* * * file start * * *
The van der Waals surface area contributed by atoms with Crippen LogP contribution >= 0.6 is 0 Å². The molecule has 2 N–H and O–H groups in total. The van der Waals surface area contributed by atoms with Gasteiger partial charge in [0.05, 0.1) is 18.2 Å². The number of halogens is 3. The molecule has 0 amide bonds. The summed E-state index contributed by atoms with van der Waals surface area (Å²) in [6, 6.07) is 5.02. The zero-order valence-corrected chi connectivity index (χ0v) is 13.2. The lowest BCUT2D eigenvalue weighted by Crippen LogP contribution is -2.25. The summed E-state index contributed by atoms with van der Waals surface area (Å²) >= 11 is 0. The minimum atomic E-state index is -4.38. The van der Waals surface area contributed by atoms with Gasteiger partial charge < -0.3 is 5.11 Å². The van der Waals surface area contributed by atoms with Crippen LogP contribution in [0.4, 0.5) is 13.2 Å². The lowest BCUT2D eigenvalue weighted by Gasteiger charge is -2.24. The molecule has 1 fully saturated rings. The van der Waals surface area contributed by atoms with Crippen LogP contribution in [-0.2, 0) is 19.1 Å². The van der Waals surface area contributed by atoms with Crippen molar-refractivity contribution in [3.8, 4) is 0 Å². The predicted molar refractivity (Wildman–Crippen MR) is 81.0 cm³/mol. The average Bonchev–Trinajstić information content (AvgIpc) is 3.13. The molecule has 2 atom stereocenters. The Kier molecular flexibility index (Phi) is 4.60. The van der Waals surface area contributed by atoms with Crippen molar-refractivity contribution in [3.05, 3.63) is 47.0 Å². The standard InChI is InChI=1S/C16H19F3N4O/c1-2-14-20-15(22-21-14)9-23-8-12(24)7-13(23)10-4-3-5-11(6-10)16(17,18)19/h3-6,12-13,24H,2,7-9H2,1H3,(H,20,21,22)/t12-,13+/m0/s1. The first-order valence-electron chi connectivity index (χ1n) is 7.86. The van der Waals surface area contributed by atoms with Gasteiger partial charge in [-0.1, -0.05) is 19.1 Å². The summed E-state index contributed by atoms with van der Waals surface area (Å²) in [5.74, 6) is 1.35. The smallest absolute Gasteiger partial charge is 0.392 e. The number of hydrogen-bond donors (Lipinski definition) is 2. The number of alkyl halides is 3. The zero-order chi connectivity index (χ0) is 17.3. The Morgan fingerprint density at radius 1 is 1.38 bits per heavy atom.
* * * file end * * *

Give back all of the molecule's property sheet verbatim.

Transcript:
The van der Waals surface area contributed by atoms with Crippen LogP contribution >= 0.6 is 0 Å². The molecule has 2 N–H and O–H groups in total. The van der Waals surface area contributed by atoms with Gasteiger partial charge in [0.05, 0.1) is 18.2 Å². The number of halogens is 3. The molecule has 0 amide bonds. The summed E-state index contributed by atoms with van der Waals surface area (Å²) in [6, 6.07) is 5.02. The zero-order valence-corrected chi connectivity index (χ0v) is 13.2. The lowest BCUT2D eigenvalue weighted by Crippen LogP contribution is -2.25. The summed E-state index contributed by atoms with van der Waals surface area (Å²) >= 11 is 0. The minimum atomic E-state index is -4.38. The van der Waals surface area contributed by atoms with Gasteiger partial charge < -0.3 is 5.11 Å². The van der Waals surface area contributed by atoms with Crippen LogP contribution in [0.4, 0.5) is 13.2 Å². The lowest BCUT2D eigenvalue weighted by Gasteiger charge is -2.24. The molecule has 1 fully saturated rings. The van der Waals surface area contributed by atoms with Crippen LogP contribution in [-0.2, 0) is 19.1 Å². The van der Waals surface area contributed by atoms with Crippen molar-refractivity contribution in [3.8, 4) is 0 Å². The predicted molar refractivity (Wildman–Crippen MR) is 81.0 cm³/mol. The average Bonchev–Trinajstić information content (AvgIpc) is 3.13. The molecule has 2 atom stereocenters. The Kier molecular flexibility index (Phi) is 4.60. The van der Waals surface area contributed by atoms with Crippen molar-refractivity contribution in [3.05, 3.63) is 47.0 Å². The standard InChI is InChI=1S/C16H19F3N4O/c1-2-14-20-15(22-21-14)9-23-8-12(24)7-13(23)10-4-3-5-11(6-10)16(17,18)19/h3-6,12-13,24H,2,7-9H2,1H3,(H,20,21,22)/t12-,13+/m0/s1. The first-order valence-electron chi connectivity index (χ1n) is 7.86. The van der Waals surface area contributed by atoms with Gasteiger partial charge in [-0.1, -0.05) is 19.1 Å². The summed E-state index contributed by atoms with van der Waals surface area (Å²) in [5.74, 6) is 1.35. The smallest absolute Gasteiger partial charge is 0.392 e. The number of hydrogen-bond donors (Lipinski definition) is 2. The number of alkyl halides is 3. The zero-order chi connectivity index (χ0) is 17.3. The Morgan fingerprint density at radius 1 is 1.38 bits per heavy atom.